Steven Miller

The man behind the bar has a distinctly rockabilly pompadour. He's nicknamed after a midwestern state. Apropos of very little, he offers that his girlfriend is in a burlesque dance troupe. (He's a talkative sort, a smart-ass, funny.) If he were putting a can of Rainier down on thickly varnished, scarred wood, it'd be an ur-Ballard nightlife experience. But the man behind the bar pours wine into futuristic, angular stemware. Given his druthers, cocktailwise, he makes a mean French 75, using Hendrick's ("The only gin that matters," he says). He's dressed all in black, and the bar gleams bright white; he appears to be mixing drinks in a space station. This is Ballard's new wine bar, DiVino.

DiVino shares its monochromatic, designed-within-an-inch-of-its-life aesthetic with Belltown's now-defunct Bada Lounge and lower Queen Anne's Veil. (The all-white thing also recalls the Apartment on First, the uber-gaysexual Manray, and dozens of other bars/restaurants/lounges in other cities.) "It's Ballard meets Barbarella," according to the man behind the bar. "It came from outer space."

In the past few years, Ballard's gained (or had imposed on it, depending on your perspective): a big Pioneer Square–style pickup joint known for its nachos; a tiny, obscure jewel of a cocktail lounge; a loud, loftlike proto-urban upscalery; and a faux-western hipster spot, imported directly from distant Pine Street. (Recently at this last, freshest bar, King's Hardware, the occupants of a car driving by screamed, "GO BACK TO CAPITOL HILL!" A rumble seemed imminent, but did not occur.) The neighborhood's original wine bar, Portalis, opened not so long ago, did well, and moved across the street to a larger space. DiVino, the new-new wine bar, is where the old-new wine bar used to be. People aren't entirely able to keep up: An unrepresentative sample of Ballard residents did not recognize DiVino's name. After the barest of description, however, a high percentage said, "Oh, the Clockwork Orange bar?" The references pile up; the possibility of making sense of DiVino as an experience recedes.

The presence of an establishment like DiVino in a former fishing village seems as inevitable as it does incongruous. With gentrification comes, apparently, one of each type of bar found elsewhere, as if extruded by machine. DiVino's out of place, but not for long. A couple sitting in the corner, fitted onto molded white plastic chairs and silhouetted against an intensely white wall, brings the weirdness into focus: They're both dressed perfectly vintage late 1950s, he in a skinny-lapeled suit, she in an hourglass dress that looks like it was made from floral upholstery. His hair, slick; hers, stiff, bouffant. Lutefisk gives way to an anachronistic West Side Story culture gives way to slick Milanese modernism. Progress knows no logic.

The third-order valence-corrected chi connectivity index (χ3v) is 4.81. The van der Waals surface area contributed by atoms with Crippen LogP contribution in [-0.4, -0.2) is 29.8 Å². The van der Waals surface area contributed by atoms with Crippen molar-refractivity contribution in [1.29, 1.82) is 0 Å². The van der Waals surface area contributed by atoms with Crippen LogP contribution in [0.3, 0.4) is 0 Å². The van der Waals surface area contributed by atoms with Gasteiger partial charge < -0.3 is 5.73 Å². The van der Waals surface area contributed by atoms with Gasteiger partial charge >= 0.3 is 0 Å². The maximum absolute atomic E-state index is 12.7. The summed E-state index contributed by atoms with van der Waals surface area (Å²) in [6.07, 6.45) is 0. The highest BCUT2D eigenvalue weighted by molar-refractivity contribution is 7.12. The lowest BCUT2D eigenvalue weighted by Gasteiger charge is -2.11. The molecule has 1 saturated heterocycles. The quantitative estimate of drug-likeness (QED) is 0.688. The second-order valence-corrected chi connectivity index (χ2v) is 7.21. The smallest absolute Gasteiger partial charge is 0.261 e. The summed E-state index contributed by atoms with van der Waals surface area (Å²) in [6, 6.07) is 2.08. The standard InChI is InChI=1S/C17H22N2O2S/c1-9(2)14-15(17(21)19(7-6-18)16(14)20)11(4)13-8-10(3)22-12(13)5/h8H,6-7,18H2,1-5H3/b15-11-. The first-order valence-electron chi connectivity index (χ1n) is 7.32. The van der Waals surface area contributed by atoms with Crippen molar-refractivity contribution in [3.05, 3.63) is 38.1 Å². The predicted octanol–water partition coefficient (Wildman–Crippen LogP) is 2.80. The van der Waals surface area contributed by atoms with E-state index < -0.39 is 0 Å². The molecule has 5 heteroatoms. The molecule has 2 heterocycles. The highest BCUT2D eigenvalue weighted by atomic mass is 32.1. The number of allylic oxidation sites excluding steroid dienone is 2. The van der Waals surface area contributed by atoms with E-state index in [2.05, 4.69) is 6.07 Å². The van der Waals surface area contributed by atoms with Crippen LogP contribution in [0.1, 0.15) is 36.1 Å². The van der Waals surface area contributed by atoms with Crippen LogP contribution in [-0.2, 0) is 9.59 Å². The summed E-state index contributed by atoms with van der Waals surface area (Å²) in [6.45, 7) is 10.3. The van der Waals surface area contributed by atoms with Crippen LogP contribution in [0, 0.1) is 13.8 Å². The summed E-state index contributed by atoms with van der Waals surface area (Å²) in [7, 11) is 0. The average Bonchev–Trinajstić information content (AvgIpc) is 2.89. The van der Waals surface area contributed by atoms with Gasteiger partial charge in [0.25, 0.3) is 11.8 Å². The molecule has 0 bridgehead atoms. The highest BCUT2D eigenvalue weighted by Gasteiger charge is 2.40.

DiVino may have a more legitimate claim on its look than other look-alike places due to genuine Italian ownership (they are the same people that run La Vita e Bella in Belltown, beloved for its pizza). They've exploited their homeland's and the world's contemporary design to an extreme—there's a transparent cube of a wine cellar, sculptural pneumatic barstools, several kinds of mod light fixtures, Calder-esque mobiles, shiny orbs perched hither and yon, backlit panels hung on an exposed brick wall, an oversized quadripartite piece of photographic art. If minimalism can be overdone, DiVino arguably crosses that line.

DiVino's menu: small plates (of course), with pastas and salads and polenta presented in elegant formations on stark white china (ditto). I wished I'd let the server steer me toward the cheese and salumi, which he was trying mightily to do; of more than a half-dozen other selections, nothing was spectacular (except eggplant bruschetta, melty-sweet with caramelized onions), though nothing was dreadful (except cannelloni with terribly salty tomato sauce).

DiVino's got a massive Italian wine list, with by-the-glass selections averaging around $9–$10. (The list of the latter had been pasted over; peeling up the edge revealed that each glass had originally been a dollar or two cheaper, which would've seemed more fair.) And specialty cocktails made with fresh juices—check.

DiVino's even got a tagline: "WINE • CUISINE • INSPIRATION." Outside, giant cranes loom in the night sky. Condos are under way nearby, soon to be full of those presumably in need of food and beverage, and willing to take whatever inspiration or lack thereof comes with it.